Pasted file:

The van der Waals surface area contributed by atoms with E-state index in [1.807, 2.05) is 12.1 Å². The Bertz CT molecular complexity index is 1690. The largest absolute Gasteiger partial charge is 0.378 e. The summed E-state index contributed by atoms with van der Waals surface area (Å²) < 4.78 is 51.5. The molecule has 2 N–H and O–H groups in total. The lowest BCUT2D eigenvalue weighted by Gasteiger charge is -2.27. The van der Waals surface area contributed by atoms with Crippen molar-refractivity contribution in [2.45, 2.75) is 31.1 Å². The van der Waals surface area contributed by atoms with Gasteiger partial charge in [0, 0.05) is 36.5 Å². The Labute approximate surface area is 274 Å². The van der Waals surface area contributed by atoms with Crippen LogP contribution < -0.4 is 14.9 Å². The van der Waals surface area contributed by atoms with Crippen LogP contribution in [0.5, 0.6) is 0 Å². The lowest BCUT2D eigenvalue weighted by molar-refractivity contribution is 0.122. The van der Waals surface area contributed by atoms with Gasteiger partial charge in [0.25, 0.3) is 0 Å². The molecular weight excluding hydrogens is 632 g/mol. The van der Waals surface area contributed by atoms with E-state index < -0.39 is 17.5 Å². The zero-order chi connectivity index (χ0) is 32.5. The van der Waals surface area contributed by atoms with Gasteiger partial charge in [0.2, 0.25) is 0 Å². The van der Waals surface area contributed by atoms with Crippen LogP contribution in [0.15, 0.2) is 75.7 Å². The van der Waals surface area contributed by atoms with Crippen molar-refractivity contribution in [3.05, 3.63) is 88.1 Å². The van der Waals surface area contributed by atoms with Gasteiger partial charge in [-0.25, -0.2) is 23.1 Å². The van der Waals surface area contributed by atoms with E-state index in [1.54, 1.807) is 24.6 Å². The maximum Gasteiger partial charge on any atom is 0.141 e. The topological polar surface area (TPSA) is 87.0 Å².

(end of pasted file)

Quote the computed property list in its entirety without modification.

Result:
The van der Waals surface area contributed by atoms with E-state index in [1.807, 2.05) is 12.1 Å². The Bertz CT molecular complexity index is 1690. The largest absolute Gasteiger partial charge is 0.378 e. The summed E-state index contributed by atoms with van der Waals surface area (Å²) < 4.78 is 51.5. The molecule has 2 N–H and O–H groups in total. The lowest BCUT2D eigenvalue weighted by Gasteiger charge is -2.27. The van der Waals surface area contributed by atoms with Crippen molar-refractivity contribution in [2.45, 2.75) is 31.1 Å². The van der Waals surface area contributed by atoms with Gasteiger partial charge in [0, 0.05) is 36.5 Å². The Labute approximate surface area is 274 Å². The van der Waals surface area contributed by atoms with Crippen LogP contribution < -0.4 is 14.9 Å². The van der Waals surface area contributed by atoms with Crippen LogP contribution in [0.5, 0.6) is 0 Å². The lowest BCUT2D eigenvalue weighted by molar-refractivity contribution is 0.122. The van der Waals surface area contributed by atoms with Gasteiger partial charge in [0.25, 0.3) is 0 Å². The molecular weight excluding hydrogens is 632 g/mol. The van der Waals surface area contributed by atoms with E-state index < -0.39 is 17.5 Å². The zero-order chi connectivity index (χ0) is 32.5. The van der Waals surface area contributed by atoms with Gasteiger partial charge in [0.2, 0.25) is 0 Å². The van der Waals surface area contributed by atoms with Crippen LogP contribution in [0.15, 0.2) is 75.7 Å². The van der Waals surface area contributed by atoms with Crippen molar-refractivity contribution in [3.05, 3.63) is 88.1 Å². The van der Waals surface area contributed by atoms with Gasteiger partial charge in [-0.25, -0.2) is 23.1 Å². The van der Waals surface area contributed by atoms with E-state index in [1.54, 1.807) is 24.6 Å². The maximum Gasteiger partial charge on any atom is 0.141 e. The topological polar surface area (TPSA) is 87.0 Å².